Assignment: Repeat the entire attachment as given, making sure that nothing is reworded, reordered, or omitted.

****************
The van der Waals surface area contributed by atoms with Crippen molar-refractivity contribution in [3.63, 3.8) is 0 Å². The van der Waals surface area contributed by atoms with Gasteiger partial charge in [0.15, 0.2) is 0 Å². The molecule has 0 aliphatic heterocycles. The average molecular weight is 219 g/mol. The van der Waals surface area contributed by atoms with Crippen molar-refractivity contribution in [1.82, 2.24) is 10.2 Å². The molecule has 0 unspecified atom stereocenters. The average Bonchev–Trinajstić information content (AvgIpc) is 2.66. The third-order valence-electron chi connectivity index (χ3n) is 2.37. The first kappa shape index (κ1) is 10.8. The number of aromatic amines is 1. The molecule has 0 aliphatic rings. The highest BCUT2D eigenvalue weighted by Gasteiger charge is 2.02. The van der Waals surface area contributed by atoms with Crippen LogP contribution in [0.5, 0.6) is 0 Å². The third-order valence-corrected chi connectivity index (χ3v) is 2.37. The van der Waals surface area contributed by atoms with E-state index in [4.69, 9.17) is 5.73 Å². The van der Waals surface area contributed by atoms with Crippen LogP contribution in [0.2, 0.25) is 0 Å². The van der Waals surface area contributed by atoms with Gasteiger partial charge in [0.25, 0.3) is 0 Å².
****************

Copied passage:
The van der Waals surface area contributed by atoms with Crippen molar-refractivity contribution in [3.63, 3.8) is 0 Å². The van der Waals surface area contributed by atoms with Gasteiger partial charge in [0.15, 0.2) is 0 Å². The molecule has 0 aliphatic heterocycles. The average molecular weight is 219 g/mol. The van der Waals surface area contributed by atoms with Crippen molar-refractivity contribution in [1.82, 2.24) is 10.2 Å². The molecule has 0 unspecified atom stereocenters. The average Bonchev–Trinajstić information content (AvgIpc) is 2.66. The third-order valence-electron chi connectivity index (χ3n) is 2.37. The first kappa shape index (κ1) is 10.8. The number of aromatic amines is 1. The molecule has 0 aliphatic rings. The highest BCUT2D eigenvalue weighted by Gasteiger charge is 2.02. The van der Waals surface area contributed by atoms with Crippen LogP contribution in [0.5, 0.6) is 0 Å². The third-order valence-corrected chi connectivity index (χ3v) is 2.37. The van der Waals surface area contributed by atoms with E-state index in [4.69, 9.17) is 5.73 Å². The van der Waals surface area contributed by atoms with Crippen LogP contribution in [0.2, 0.25) is 0 Å². The van der Waals surface area contributed by atoms with Gasteiger partial charge in [0.25, 0.3) is 0 Å².